San Francisco Awards its first Bus Rapid Transit Construction Contract

SFMTA – (excerpt) dated Tuesday, July 7, 2015

…“This milestone is the latest example of how the City of San Francisco is coming together to get big projects done and improve our transportation network for everyone,” said Chairman of the SFMTA Board of Directors, Tom Nolan. “Opening in 2019, this project is an essential bus rapid transit option that will provide a quicker ride through a major corridor.”

The SFMTA has authorized a new integrated project delivery method that can be used across the agency as a way to deliver projects more efficiently. Under this new project delivery method, the awarded construction manager/general contractor, Walsh Construction Company for Van Ness BRT, will assist and advise the project team in completing the project’s design and planning its construction, including recommendations for schedule improvements and cost savings opportunities. Once the design is finalized, a guaranteed maximum price for the project will be negotiated. Walsh Construction Company has extensive experience building public infrastructure and transit projects nationally.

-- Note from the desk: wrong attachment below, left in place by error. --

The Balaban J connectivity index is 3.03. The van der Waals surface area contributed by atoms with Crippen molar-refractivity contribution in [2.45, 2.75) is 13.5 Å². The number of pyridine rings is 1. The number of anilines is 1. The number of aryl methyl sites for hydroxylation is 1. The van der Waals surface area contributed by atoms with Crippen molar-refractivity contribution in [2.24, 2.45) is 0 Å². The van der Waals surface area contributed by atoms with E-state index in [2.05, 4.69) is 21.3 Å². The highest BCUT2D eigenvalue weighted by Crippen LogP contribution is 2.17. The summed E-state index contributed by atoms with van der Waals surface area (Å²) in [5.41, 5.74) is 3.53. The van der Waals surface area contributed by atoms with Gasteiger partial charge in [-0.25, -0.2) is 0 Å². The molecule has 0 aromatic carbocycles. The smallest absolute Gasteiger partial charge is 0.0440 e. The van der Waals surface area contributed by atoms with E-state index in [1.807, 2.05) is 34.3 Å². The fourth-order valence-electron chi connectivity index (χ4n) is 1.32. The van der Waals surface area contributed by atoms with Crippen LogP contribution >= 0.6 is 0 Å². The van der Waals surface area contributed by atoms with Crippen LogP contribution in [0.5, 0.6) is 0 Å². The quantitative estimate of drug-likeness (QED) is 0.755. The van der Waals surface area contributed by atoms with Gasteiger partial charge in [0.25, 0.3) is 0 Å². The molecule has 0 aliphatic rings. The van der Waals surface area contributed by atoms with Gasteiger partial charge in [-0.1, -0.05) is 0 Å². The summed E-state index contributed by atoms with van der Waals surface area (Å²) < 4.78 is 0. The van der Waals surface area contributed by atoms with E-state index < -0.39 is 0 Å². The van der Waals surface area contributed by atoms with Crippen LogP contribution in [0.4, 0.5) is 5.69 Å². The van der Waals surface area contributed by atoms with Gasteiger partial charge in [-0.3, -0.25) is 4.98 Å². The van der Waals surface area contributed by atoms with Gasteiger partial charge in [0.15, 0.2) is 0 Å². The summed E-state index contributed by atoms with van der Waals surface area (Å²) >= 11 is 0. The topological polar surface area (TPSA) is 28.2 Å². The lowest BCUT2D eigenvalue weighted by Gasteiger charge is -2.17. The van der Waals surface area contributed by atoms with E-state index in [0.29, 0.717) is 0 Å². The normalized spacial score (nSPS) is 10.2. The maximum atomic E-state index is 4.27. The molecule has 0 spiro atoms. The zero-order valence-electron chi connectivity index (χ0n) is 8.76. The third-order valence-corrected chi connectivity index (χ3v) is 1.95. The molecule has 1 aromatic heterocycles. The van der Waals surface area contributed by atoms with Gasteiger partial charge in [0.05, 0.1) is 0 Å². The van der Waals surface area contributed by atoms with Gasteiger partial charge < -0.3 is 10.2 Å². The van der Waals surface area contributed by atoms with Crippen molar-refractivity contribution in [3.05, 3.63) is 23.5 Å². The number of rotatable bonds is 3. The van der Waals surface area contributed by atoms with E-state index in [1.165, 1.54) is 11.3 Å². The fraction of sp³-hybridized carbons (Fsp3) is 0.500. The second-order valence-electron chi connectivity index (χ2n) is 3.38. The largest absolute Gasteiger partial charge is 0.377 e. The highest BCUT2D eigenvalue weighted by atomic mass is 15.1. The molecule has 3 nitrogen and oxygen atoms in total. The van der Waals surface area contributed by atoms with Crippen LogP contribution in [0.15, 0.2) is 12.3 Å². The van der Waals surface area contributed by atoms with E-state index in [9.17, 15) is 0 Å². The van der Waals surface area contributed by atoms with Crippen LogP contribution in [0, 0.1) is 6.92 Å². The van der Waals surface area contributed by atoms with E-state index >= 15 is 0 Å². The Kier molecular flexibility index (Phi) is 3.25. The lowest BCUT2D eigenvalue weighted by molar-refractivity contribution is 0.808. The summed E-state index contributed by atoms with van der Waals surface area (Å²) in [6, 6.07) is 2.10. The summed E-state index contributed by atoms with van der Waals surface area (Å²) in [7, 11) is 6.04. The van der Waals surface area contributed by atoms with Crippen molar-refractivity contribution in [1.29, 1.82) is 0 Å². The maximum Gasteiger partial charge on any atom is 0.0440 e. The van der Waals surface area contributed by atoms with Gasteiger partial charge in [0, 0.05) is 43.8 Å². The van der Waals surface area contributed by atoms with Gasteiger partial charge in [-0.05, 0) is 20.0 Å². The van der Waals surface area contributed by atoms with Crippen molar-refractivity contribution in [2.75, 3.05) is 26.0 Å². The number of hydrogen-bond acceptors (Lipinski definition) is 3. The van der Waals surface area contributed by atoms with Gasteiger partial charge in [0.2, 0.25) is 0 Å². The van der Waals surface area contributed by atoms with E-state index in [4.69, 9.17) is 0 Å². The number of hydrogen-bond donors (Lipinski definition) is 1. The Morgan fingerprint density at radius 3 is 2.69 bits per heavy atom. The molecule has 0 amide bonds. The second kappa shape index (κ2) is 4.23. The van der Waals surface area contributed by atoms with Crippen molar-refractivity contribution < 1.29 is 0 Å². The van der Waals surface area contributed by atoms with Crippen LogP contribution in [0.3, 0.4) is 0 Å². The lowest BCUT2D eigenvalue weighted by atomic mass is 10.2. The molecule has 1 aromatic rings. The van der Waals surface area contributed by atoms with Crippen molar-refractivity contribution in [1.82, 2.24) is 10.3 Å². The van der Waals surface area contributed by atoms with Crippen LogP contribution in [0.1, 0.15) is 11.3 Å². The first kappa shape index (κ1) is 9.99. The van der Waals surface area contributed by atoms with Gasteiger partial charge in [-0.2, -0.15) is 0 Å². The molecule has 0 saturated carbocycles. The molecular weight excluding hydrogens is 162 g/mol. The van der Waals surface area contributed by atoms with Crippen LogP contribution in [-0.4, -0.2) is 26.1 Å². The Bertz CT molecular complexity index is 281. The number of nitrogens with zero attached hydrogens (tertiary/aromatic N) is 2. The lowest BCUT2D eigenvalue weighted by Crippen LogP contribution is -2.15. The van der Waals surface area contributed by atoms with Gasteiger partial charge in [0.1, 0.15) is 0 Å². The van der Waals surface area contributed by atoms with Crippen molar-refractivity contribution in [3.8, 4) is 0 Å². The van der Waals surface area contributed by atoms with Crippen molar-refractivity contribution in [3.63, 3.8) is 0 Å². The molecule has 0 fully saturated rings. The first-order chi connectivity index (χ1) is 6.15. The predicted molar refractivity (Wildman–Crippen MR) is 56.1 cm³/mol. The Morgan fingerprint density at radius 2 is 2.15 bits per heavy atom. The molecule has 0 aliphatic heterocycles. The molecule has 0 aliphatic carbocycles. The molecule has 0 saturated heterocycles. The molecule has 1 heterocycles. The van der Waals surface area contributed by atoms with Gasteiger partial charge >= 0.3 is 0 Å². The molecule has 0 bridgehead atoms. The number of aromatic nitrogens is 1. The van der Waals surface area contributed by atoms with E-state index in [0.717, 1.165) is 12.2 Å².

“One of our top priorities is to deliver key projects that make our transportation more reliable,” said Ed Reiskin, SFMTA Director of Transportation. “The new integrated project delivery method allows for much-needed collaboration between our agency and the construction manager before the project begins. Pre-construction coordination is a win-win for the people doing the work, for the people impacted by it, and for the people who depend on these projects to keep San Francisco moving.”… (more)

How will this cut costs? How can you negotiate a deal on an unfinished design? This sounds like what happened to the Super Bowl negotiations. How did that turn out? Comments appreciated. They just spent 1.4 million dollars in 2010. Now they are going to re-construct what they just did?

RELATED: Does this mean Van Ness Avenue will be under construction for three years?
Diagram showing general timeline for project through service implementation